Political Acticism

Let me know if you are going to next weekend’s Left Forum and want to meet up. I plan to blog on it if you aren’t. So you won’t miss out on what promises to be amazing. In case you haven’t heard of it, here is this years apposite theme:


Each spring in New York City, Left Forum gathers intellectuals and activists from around the world to address the burning issues of our times. The theme for 2008 is “CRACKS IN THE EDIFICE”. We will examine the context of an empire in the throes of collapse and discuss the possibilities for social movements to build a better world in its place.

We are living in a time of economic and political meltdown. Even once-stable governments in the advanced capitalist nations are not immune from decay, while in other parts of the world war and genocide have become the rule. The disintegration of the social fabric has brought insurgencies, some presenting a progressive alternative to corrupt regimes but others led by religious fundamentalists.

The U.S. President — with the collaboration of both parties in Congress — has pursued an agenda heavy on imperial interests despite the myriad domestic problems we face. Hundreds of thousands of Iraqis and U.S. military and civilians have been killed in this oil-soaked war, but the urgent needs of the majority of our own civilians remain unfulfilled.

How can we address and challenge such catastrophe when our collective voices often seem weak and our alternatives underdeveloped? Left Forum provides a unique space for the generation of ideas crucial to theorizing and building a resurgent Left. This year the Forum will include participants from all corners of North America, as well as Asia, Africa, Europe, and Latin America. It will truly be a rare opportunity for a global left dialogue.

The primary questions are as critical as they are classic: What is the nature of the current conjuncture, and how can the Left intervene effectively?

Herbert Marcuse is best known as a philosopher of the Frankfurt School and leading theorist of the New Left. Those interested in a biography or his works- like the classic One-Dimensional Man- should go to his official website.

The documentary “Herbert’s Hippopotamus” covers the short but controversial period when Marcuse was professor at UC San Diego and was attacked by governor Reagan and other nut jobs who depicted him as a radical communist threat to the American way.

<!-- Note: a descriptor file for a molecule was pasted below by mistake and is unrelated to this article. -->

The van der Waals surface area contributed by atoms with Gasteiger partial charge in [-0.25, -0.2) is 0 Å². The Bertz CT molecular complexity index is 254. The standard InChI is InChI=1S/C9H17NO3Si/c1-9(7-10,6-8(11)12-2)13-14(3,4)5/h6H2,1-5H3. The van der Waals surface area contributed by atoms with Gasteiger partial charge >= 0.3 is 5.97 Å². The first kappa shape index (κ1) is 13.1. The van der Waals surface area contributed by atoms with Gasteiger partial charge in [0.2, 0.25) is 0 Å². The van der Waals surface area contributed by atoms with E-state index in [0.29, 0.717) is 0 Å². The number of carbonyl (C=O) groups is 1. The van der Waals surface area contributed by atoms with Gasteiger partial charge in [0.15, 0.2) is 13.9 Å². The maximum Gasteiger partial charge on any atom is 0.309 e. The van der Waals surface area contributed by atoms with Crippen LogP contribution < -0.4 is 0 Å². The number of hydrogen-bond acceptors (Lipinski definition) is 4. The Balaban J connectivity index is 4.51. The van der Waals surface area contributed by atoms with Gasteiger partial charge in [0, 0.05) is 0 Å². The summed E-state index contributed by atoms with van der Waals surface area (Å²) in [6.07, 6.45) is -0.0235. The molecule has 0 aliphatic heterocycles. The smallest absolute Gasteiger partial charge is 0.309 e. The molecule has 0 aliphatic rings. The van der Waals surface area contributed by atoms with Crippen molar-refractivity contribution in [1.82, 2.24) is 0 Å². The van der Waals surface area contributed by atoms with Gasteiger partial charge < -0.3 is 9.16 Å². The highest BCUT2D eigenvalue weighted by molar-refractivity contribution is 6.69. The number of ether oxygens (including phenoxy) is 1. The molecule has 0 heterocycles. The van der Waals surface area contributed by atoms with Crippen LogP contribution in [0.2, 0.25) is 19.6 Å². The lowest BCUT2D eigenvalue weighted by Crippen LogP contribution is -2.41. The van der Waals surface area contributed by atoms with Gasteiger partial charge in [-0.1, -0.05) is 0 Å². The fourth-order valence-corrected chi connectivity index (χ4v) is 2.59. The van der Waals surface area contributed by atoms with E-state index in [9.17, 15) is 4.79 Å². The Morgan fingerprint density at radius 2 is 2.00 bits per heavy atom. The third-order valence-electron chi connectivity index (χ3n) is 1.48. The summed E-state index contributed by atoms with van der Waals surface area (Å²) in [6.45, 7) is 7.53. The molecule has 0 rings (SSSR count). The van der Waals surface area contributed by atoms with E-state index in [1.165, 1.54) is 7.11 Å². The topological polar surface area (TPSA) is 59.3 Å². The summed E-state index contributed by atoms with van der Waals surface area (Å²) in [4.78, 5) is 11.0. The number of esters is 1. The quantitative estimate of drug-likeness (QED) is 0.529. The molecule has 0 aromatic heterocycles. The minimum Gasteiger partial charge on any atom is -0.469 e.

The film is worth watching for several reasons;

A) it shows that even as governor Reagan mobilized support, and in fact won his reelection, by mobilizing support against constructed radical threats. This rhetoric of course continued when he was in office on the domestic front in his demonization of liberals, his racism against “welfare mothers” ( a code for black people), and on the international front with the constructed threat of the evil empire of the USSR, which in reality was disintegrating faster then the subprime mortage market.

Recently, this tactic was especially operative in those heady days of hubris in the Bush administration, when french fries were freedom fries and leftists were in league with the terrorists in hating America. So, you could say it is a good case study of one of the main narratives of American politics in a time when we are still fighting the war on terror against what Mccain mysteriously calls the “transcendental threat” of Islamo-Fascism.

B) In the figure of Marcuse, interviews with his students like Angela Davis and footage from the time, it shows what political activity looks like. Whether it is protesting, communicating, thinking, writing or simply standing up for what you believe in these examples are a reminder that widespread apathy is not the natural reaction to an unpopular war and a country going down the toilet. We can fight for what is right.

C) The archival footage of Marcuse and the interviews with the German professor are simply remarkable in their combination of moral intergrity and hilarity.

Watch it here